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UK risks 90,000 automotive job losses if Government fails to ‘Build Back Better’

SMMT road to 2030 graphic

A new report from the Society of Motor Manufacturers and Traders (SMMT) has said the UK could suffer 90,000 job losses If Government fails to help the sector ‘Build Back Better’ after the COVID-19 crisis.

The SMMT’s new ‘Full Throttle: Driving UK Automotive Competitiveness’ plan challenges Government to create a dedicated ‘Build Back Better’ fund to support the sector, swell UK battery production for electric vehicles (EV) with new gigafactories, install 2.4 million charge points and extend the plug-in car grant (PiCG).

Its suggestions feature in a list of 12 proposals set out ahead of the industry body’s International Automotive Summit this morning (June 29).

Hyundai Motor Europe president and chief executive Michael Cole and Stellantis country manager and senior vice-president highlighted that affordability and accessibility need to be at the forefront of any plan.

And SMMT chief executive, Mike Hawes, said that manufacturing risks losing out amid “ferocious” competition if the UK automotive sector is not boosted by a structured Government plan.

SMMT chief executive, Mike HawesHawes said: “The next few years represent a critical period for the sector. The pace of technological change is accelerating and the competition more ferocious.

“If we are to secure vehicle manufacturing in this country, with all the benefits to society that it brings, decisions need to be made today.

“The automotive sector is uniquely placed to help this government deliver on its agenda; to level up, deliver net zero and trade globally.

“The Government has made clear its support for the sector in its negotiations with Europe, so now is the time to go full throttle and take bold action to support one of Britain’s most important industries.”    

High stakes EV transition

The SMMT’s report, written by Public First, highlighted that the automotive manufacturing sector employs around 180,000 people across the UK, contributing £15bn to the economy, stating that it is “an industry that warrants unambiguous backing”.

It said that the proposed ‘Build Back Better’ fund would support skills and help the sector transition to Net Zero.

The report calls for a binding target of 60 GWh of battery capacity be built by 2030 to give British manufacturers the capability to produce up to one million EVs a year and ensure tariff free access to critical markets in the EU.

It also calls for the installation of at least 2.3 million charging points nationwide before the end of the decade.

The SMMT believes this level of infrastructure would ensure all drivers – especially those without driveways – have the confidence to invest in the latest zero emission technologies.

It said: “The stakes are high. In a best-case scenario with the sector transitioning successfully to a zero emissions future, with ambitious global trading terms, there is the potential to gain 40,000 new, well paid and highly skilled sector jobs by 2030. This would provide a significant impact in auto heartlands such as the North-East and West Midlands, directly helping ‘level up’ the UK.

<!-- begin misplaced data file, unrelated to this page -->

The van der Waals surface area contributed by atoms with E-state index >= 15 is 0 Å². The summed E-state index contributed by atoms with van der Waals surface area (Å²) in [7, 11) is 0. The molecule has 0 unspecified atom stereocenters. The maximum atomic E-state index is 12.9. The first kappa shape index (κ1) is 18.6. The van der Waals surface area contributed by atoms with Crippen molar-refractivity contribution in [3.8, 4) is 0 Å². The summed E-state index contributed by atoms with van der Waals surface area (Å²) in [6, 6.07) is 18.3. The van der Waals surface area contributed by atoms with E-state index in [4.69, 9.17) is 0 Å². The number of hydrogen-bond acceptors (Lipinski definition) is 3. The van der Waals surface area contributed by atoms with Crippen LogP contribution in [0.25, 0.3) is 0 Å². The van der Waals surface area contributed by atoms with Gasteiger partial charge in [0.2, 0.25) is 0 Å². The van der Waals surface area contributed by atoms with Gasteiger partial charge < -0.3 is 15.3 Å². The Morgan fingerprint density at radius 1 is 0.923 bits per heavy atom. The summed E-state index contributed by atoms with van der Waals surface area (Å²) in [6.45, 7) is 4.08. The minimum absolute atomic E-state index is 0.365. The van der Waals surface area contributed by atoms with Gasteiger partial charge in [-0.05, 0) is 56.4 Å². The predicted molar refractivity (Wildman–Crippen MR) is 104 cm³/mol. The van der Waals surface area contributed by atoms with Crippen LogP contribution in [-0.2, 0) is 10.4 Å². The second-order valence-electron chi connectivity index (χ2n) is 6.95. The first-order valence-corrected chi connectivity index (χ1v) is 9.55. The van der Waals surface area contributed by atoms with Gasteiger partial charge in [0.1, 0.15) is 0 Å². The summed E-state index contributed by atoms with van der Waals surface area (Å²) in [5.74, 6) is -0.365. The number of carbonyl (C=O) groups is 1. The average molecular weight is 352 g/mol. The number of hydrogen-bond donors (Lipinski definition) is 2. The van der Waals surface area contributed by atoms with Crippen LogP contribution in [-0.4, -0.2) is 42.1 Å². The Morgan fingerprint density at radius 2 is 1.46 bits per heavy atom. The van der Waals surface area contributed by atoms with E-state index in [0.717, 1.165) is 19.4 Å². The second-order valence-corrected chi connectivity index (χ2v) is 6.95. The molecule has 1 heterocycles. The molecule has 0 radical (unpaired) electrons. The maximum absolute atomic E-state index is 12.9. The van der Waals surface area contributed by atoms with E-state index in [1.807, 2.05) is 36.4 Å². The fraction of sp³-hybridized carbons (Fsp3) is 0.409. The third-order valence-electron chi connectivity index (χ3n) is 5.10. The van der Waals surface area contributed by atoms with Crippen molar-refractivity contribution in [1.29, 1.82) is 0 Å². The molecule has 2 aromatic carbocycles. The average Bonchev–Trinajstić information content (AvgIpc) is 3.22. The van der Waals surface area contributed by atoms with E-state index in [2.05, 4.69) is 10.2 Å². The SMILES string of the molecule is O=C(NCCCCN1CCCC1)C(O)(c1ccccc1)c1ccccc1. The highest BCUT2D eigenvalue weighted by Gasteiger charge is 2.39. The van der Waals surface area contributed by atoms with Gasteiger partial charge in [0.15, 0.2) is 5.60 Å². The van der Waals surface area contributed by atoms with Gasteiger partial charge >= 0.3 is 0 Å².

“Without the competitive conditions, however, the UK’s automotive industry risks decline. In a worst-case situation, with the sector left stranded, analysis shows that around 90,000 jobs could be lost compared with the central scenario, with most of these outside London and the South-East, increasing UK regional inequality.”

Value key to EV transition

Speaking at today’s International Automotive Summit, Jones said that the focus at Stellantis was “affordability for all” as consumers were urged to transition to electrified vehicles.

Alison Jones, Stellantis Country Manager UK Jones told AM that Government’s reduction in PiCG EV purchase incentives while urging their widespread adoption has car buyers “thinking again” in an interview earlier this year.

And she insisted today that plug-in hybrids (PHEV) remained the best transition tool to get consumers to consider a full EV switch.

Jones added: “We’re all talking about total cost of ownership, what it actually costs to live with it.

“Plug-in hybrids are here right now that offer a great transition.”

Incoming Hyundai Motor Europe president and chief executive, Michael ColeCole, speaking from the European launch of the new Ioniq 5 hatchback in Valencia, was also concerned about the ongoing cost of EVs and the impact on that on UK consumers.

He told the SMMT summit that German consumers continue to benefit from a €9,000 incentive to buy a new EV, adding: “We can do so much, but other stakeholders have to play their part.

“It’s a lot more difficult than putting a number out there and simply saying ‘we’ll get there’. I wish it was that easy, we’d sell a lot more cars if I could just set a number at the start of the year and expect to get there at the end.”

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